This is an incipient essay about the nature of conflict in other universes, such as Conway’s Life universe. It is about possibility of protection or lack thereof in other universes. Turing complete universes such as Conway’s support intelligent agents according to many. What mechanisms are possible there that protect agent from other agents? Dennett’s Freedom Evolves (ISBN = 0670031860) (page 36) speculates entertainingly on these questions. They are of considerable practical importance within the real alternate universe of the modern computer. I think that asking protection questions in other universes may hone our skill at thinking about protection in computers.
I quote Dennett, page 56:
In some deterministic worlds there are avoiders avoiding harms.I think that there is not evidence for avoiders in Life at least of the entirely impervious sort. Yet I am certain that in some such deterministic universes there are impervious avoiders. I think that Dennett does not require his avoiders to be impervious and this is not a flaw in Dennett’s line of arguments.
Therefore in some deterministic worlds some things are avoided.
Whatever is avoided is avoidable or evitable.
Therefore in some deterministic worlds not everything is inevitable.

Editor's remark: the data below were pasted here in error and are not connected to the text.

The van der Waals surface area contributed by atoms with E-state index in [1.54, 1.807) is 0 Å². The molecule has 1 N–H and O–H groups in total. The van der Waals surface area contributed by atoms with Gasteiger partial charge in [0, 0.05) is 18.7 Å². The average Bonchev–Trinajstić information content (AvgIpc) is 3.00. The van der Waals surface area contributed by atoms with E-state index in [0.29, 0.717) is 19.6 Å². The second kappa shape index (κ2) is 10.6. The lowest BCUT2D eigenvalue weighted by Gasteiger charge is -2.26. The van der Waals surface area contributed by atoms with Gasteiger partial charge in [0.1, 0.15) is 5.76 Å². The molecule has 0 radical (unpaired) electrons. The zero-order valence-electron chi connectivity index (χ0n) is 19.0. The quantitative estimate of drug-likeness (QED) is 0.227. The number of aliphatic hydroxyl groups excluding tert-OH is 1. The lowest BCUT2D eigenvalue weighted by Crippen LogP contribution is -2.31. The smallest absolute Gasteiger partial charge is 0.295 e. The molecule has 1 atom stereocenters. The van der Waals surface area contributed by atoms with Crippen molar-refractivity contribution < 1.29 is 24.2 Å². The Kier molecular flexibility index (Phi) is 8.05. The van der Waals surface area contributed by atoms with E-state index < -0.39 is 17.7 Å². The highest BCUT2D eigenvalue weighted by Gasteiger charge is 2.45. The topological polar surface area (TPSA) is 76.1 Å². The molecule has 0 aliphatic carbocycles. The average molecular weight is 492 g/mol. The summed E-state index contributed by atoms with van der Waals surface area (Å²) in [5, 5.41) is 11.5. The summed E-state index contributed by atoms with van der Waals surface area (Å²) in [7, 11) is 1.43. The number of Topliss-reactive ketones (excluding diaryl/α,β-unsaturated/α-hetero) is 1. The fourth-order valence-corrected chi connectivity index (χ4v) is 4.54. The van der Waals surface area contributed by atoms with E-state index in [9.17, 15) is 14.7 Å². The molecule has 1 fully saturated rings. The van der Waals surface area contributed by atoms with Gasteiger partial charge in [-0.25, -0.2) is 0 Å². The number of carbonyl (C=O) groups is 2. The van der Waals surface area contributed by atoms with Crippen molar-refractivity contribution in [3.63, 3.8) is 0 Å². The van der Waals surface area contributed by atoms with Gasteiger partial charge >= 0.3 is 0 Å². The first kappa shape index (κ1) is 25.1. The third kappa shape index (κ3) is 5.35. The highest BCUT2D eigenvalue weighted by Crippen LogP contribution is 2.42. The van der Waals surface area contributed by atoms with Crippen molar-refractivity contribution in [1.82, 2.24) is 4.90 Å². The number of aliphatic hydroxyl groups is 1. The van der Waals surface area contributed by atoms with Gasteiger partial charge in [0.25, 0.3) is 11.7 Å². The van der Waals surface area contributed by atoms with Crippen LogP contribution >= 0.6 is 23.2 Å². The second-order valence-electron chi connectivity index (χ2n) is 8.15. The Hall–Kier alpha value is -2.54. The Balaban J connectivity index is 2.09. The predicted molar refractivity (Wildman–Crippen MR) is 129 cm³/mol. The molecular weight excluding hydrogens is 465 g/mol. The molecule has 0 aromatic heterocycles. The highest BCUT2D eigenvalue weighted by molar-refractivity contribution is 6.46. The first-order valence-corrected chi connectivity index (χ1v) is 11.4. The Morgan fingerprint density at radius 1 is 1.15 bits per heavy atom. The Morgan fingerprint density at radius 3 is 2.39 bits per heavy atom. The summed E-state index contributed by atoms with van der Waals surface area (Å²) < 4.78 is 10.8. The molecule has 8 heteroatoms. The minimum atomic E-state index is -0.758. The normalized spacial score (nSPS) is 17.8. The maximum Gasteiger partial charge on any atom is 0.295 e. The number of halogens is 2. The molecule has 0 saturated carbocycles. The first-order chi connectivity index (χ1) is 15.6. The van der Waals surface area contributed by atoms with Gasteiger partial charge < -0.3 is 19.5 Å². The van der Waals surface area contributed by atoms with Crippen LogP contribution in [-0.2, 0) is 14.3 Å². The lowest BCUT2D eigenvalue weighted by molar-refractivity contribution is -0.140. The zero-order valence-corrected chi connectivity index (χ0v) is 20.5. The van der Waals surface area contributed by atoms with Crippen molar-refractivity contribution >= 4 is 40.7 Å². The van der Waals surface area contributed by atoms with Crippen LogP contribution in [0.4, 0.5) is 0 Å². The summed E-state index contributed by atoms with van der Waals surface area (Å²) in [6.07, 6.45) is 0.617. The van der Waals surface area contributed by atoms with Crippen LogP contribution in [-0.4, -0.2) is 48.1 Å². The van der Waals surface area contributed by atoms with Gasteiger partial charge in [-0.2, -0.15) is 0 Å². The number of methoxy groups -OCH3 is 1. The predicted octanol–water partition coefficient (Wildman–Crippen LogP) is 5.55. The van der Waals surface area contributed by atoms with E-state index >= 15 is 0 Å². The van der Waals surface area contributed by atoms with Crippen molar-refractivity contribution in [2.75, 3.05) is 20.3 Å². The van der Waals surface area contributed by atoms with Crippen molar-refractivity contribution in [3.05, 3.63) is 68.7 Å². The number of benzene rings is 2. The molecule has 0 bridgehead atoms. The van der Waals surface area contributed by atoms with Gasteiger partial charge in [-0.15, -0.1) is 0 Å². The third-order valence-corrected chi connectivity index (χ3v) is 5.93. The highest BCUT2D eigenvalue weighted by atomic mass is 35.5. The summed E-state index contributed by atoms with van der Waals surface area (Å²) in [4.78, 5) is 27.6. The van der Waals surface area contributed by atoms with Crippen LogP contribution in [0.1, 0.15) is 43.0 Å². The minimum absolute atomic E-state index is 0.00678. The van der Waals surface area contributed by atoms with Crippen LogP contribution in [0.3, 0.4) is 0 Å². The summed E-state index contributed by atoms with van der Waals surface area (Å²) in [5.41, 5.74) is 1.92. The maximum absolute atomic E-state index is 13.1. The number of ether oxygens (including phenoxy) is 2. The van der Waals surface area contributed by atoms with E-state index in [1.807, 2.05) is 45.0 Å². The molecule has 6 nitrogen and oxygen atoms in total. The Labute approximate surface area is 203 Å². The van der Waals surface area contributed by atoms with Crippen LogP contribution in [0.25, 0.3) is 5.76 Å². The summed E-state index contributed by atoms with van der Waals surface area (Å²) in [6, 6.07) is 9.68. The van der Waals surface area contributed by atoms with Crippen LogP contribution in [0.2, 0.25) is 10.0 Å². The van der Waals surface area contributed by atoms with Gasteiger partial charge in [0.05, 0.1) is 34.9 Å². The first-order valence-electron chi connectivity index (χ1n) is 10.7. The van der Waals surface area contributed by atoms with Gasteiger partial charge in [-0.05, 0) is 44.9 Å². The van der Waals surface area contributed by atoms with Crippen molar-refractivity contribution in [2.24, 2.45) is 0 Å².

Therefore determinism does not imply inevitability.
This argument is somewhat like my note on free will which is not about conflict unless you consider nature malign.
By evidence I merely mean a boolean expression on the cells of the square. The expression is to be evaluated with each input taken in the same time step. A simpler question: “Is there a boolean expression that is not always true but eventually becomes true due to Life rules alone?”. There is such an expression: It asserts that the square is not some particular Garden of Eden which is a pattern which has no possible predecessor. There are such Life patterns. Such an expression does not count as evidence.
Note the connection with the old conundrum: “What happens when an irresistible force meets an immovable object?”. Logic says that one of the two cannot exist. I think there is an analog in the Life world. I think this argues against irresistible forces in Life. Definitions are subtle and delicate, however. Non existence of irresistible forces does not imply existence of an immovable object. It seems likely that for every object, there is an environment that will obliterate it, and perhaps for every environment (outside a square) there is an object that will maintain an invariant (boolean expression) within the square.
There are more subtle questions that are even harder to frame: Are there patterns that survive a benign environment—one chosen at random perhaps, or evolved from a random state? Our universe evidently provides for such patterns but with much qualification.